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Bing Lu has completed his MD from China and PhD in Biostatistics from the University of North Carolina at Chapel Hill. He is an Assistant Professor of Medicine at Harvard Medical School and is an Associate Professor (Adjunct) at Albert Medical School of Brown University. He has published more than 90 papers in reputed journals and has been serving as an Editorial Board Member of several international journals.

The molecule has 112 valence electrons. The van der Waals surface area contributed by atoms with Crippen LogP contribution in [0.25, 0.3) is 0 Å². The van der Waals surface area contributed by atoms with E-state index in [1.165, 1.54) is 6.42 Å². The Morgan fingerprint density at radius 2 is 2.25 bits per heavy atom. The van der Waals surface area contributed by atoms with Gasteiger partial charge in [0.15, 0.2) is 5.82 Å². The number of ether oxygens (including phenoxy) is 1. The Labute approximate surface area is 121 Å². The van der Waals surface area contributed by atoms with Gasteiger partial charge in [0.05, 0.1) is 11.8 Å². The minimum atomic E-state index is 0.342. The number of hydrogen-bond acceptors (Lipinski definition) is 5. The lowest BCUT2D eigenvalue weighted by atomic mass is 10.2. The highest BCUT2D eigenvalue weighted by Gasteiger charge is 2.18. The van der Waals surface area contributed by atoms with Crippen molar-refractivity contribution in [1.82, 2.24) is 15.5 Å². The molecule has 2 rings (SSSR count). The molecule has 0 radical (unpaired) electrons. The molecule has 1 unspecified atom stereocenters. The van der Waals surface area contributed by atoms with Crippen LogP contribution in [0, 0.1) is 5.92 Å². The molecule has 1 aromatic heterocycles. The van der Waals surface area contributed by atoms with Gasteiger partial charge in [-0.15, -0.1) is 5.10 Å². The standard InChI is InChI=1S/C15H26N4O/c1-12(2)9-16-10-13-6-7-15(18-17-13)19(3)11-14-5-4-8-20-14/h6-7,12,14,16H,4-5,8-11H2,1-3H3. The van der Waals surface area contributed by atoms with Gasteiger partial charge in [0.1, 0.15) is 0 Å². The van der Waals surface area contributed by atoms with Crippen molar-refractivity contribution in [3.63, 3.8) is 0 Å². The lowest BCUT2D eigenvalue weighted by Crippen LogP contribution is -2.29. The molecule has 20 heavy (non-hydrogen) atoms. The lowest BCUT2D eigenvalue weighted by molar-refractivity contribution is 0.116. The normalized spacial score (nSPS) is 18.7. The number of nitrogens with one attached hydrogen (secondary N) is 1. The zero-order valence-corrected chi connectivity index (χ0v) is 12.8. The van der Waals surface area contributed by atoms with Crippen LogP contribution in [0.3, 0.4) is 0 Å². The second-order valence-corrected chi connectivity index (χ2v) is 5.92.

The objective of this study was to examine the relationship between being overweight or obese and developing rheumatoid arthritis (RA) in two large prospective cohorts, the nurses’ health study (NHS 1984-2014) and nurses’ health study II (NHSII 1991-2013). We followed 76,597 women aged 30-55 years enrolled in NHS and 93,392 women aged 25-42 years in NHSII at baseline and free from RA or other connective tissue diseases, who provided lifestyle, environmental exposure and anthropometric information through biennial questionnaires. We used the pooled data from two large cohorts and assessed the association between time-varying body mass index (BMI) in WHO categories of normal, overweight and obese (18.5≤25, 25.0≤0, ≥30.0 kg/m2) and incident RA meeting the 1987 American College of Rheumatology (ACR) criteria. We estimated HRs for overall RA and serologic subtypes with Cox regression models adjusted for potential confounders. During 4,832,369 person-years of follow-up, we validated 1220 incident cases of RA. There was a significant trend toward increased risk of all RA among overweight and obese women [HR (95% CI): 1.23 (1.08, 1.40) and 1.36 (1.17, 1.58), p for trend=0.001]. Among RA women aged 55 years or younger, this association appeared stronger [HR 1.48 (1.20, 1.81) for overweight and 1.76 (1.42, 2.20) for obese women (p trend <0.001)]. In conclusion, risks of RA were elevated among overweight and obese women, particularly among young or middle aged women.